Learning Ruby on Rails

Continuing my quest on Web Designing, I’ve started learning Ruby On Rails, which is like the most-hyped web framefork of the moment. After all, Github runs on Ruby On Rails, Redmine uses Rails, and so do Basecamp,Hulu,Scribd, and even Twitter. Even though RoR has Ruby in its name, its just a namesake.

Learning Ruby and learning Rails are entirely two different routes, and learning one only gives you a slight advantage in the other. I’m learning Rails by the excellent book, Ruby On Rails 3 Tutorial, by Michael Hartl. It covers Rails 3, which is one reason I picked it as Rails 3 is quite different from Rails 2 in comparision.

Rails in a few words would be described as a Web framework that makes writing web applications really, really easy. And I really mean that. I’ve been programming in Rails for ~2 days, and I can confortably say that it is better than any other PHP framework (viz CakePHP, CodeIgniter, Kohana) simple because it is powered by Ruby.

And the beauty of Ruby is not in its implementation, but in its elegance. Reading ruby code is lie reading seeing a visual presentation. While PHP is the paragraphed, prose version of the same stuff. Simply put, PHP allows you to do the same things, but essentialy it was not readable enough to match Ruby’s elegance.

Rails follows the MVC pattern (Model-View-Controller) for development, and uses it strictly. It has got its own conventions, but as I found out, the concept of convention over Configuration makes much more sense in Rails than it ever did in PHP. All that time I spent in the CakePHP console was nothing compared to the interactivity of the Rails Console(rails c). Starting development server(rails s) is as easy as running the production server(rails s --environment production).

Instead of writing down another beginner tutorial on Rails, I’d rather direct you to some of the excellent Rails resources :

Announcing Planet IITR

Planet IIT-R is a blog collection similar to the Planet Ubuntu, Wordpress, and the likes. The basic idea is to create a single address where all blogs of IIT-R are aggregated. This way, people can easily follow happenings and blogs at IIT-Roorkee without individually following various blogs. I’ve added a few blogs to it already, including those of Divye Kapoor, Sanath Rath, Wona, Arasu and the likes.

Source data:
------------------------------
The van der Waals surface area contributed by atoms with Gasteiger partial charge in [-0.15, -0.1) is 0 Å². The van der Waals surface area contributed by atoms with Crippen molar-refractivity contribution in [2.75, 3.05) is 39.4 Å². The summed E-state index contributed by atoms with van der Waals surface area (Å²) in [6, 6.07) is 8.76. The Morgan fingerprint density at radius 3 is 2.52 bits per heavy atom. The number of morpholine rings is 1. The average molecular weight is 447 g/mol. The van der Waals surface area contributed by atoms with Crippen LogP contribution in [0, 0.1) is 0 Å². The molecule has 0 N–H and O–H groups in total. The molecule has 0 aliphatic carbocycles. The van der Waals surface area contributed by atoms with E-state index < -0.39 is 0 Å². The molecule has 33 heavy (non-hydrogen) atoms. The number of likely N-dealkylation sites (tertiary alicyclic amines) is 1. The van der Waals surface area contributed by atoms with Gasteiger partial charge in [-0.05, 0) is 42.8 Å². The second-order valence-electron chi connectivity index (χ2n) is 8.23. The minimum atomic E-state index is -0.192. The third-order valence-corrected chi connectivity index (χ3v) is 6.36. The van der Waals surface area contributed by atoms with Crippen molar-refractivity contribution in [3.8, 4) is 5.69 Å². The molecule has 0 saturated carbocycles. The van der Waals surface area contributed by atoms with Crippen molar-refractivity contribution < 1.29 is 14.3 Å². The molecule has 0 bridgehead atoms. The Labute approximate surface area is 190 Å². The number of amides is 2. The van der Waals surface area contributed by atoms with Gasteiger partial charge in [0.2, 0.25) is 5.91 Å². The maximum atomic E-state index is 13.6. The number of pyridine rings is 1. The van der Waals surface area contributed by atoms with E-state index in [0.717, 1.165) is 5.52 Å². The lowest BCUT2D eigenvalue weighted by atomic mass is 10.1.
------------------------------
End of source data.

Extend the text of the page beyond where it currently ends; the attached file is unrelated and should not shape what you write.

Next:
A complete list of blogs in the planet is available at http://www.planetaki.com/iitr/subscriptions/

Update: There is also a feature in planetaki to suggest a website for the planet. Unfortunately, you need to be logged in to planetaki (ie create a planet) to suggest a site. In case you are, you can use the suggestions feature to suggest websites.

To suggest a blog to add to the list, please use the form below. You can also see the current spreadsheet here :

You can also email me for any further queries.
Further Links :

What if Linus Torvalds designed Google+

Google’s announced its next big thing, Google+ to take on Facebook left people wondering if the next version would be called Google++. Inspite of all the great work that Vic Gundotra has put into Google+, it still lacks something. The creator of linux, Linus Torvalds. Google+ is as-of-now the social network for tech-geeks who are part of a field trial experiment(monkeys!) on the site. Google+ is still halfway geek, and in my imagination it would have been the ultimate geek power tool if it had been designed by Linus. Unfortunately, he is busy developing the linux kernel (10 million lines, 2% being his), and we would have to suffice with these thoughts: